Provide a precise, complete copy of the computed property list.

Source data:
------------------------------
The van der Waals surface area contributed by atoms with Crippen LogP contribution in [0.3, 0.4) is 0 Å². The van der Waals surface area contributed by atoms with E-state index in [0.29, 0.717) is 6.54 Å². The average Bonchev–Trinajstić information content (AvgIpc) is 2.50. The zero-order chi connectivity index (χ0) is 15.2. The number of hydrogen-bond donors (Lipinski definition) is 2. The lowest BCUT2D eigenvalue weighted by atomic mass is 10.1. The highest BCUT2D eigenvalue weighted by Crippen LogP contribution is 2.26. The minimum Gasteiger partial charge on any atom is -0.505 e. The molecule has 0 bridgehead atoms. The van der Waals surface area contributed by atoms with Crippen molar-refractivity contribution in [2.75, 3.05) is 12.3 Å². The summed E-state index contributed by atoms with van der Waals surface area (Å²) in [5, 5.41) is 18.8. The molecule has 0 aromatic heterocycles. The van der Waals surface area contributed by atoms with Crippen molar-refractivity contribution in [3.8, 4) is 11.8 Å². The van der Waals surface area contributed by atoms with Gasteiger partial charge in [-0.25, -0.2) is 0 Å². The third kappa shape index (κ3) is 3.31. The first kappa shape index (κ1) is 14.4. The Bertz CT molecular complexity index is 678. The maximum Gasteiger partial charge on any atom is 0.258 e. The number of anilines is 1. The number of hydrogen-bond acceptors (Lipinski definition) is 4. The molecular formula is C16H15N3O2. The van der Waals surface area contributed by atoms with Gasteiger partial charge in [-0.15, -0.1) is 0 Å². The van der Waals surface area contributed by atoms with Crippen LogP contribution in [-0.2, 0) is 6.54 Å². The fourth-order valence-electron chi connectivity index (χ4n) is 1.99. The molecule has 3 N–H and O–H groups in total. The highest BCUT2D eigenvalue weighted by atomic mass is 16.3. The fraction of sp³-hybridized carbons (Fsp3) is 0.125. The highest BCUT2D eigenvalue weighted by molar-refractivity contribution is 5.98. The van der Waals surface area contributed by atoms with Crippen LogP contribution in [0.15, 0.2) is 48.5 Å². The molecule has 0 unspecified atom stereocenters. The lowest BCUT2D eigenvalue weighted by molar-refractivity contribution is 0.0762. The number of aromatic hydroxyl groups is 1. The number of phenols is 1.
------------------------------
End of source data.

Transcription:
The van der Waals surface area contributed by atoms with Crippen LogP contribution in [0.3, 0.4) is 0 Å². The van der Waals surface area contributed by atoms with E-state index in [0.29, 0.717) is 6.54 Å². The average Bonchev–Trinajstić information content (AvgIpc) is 2.50. The zero-order chi connectivity index (χ0) is 15.2. The number of hydrogen-bond donors (Lipinski definition) is 2. The lowest BCUT2D eigenvalue weighted by atomic mass is 10.1. The highest BCUT2D eigenvalue weighted by Crippen LogP contribution is 2.26. The minimum Gasteiger partial charge on any atom is -0.505 e. The molecule has 0 bridgehead atoms. The van der Waals surface area contributed by atoms with Crippen molar-refractivity contribution in [2.75, 3.05) is 12.3 Å². The summed E-state index contributed by atoms with van der Waals surface area (Å²) in [5, 5.41) is 18.8. The molecule has 0 aromatic heterocycles. The van der Waals surface area contributed by atoms with Crippen molar-refractivity contribution in [3.8, 4) is 11.8 Å². The van der Waals surface area contributed by atoms with Gasteiger partial charge in [-0.25, -0.2) is 0 Å². The third kappa shape index (κ3) is 3.31. The first kappa shape index (κ1) is 14.4. The Bertz CT molecular complexity index is 678. The maximum Gasteiger partial charge on any atom is 0.258 e. The number of anilines is 1. The number of hydrogen-bond acceptors (Lipinski definition) is 4. The molecular formula is C16H15N3O2. The van der Waals surface area contributed by atoms with Gasteiger partial charge in [-0.15, -0.1) is 0 Å². The van der Waals surface area contributed by atoms with Crippen LogP contribution in [-0.2, 0) is 6.54 Å². The fourth-order valence-electron chi connectivity index (χ4n) is 1.99. The molecule has 3 N–H and O–H groups in total. The highest BCUT2D eigenvalue weighted by atomic mass is 16.3. The fraction of sp³-hybridized carbons (Fsp3) is 0.125. The highest BCUT2D eigenvalue weighted by molar-refractivity contribution is 5.98. The van der Waals surface area contributed by atoms with Crippen LogP contribution in [0.15, 0.2) is 48.5 Å². The molecule has 0 unspecified atom stereocenters. The lowest BCUT2D eigenvalue weighted by molar-refractivity contribution is 0.0762. The number of aromatic hydroxyl groups is 1. The number of phenols is 1.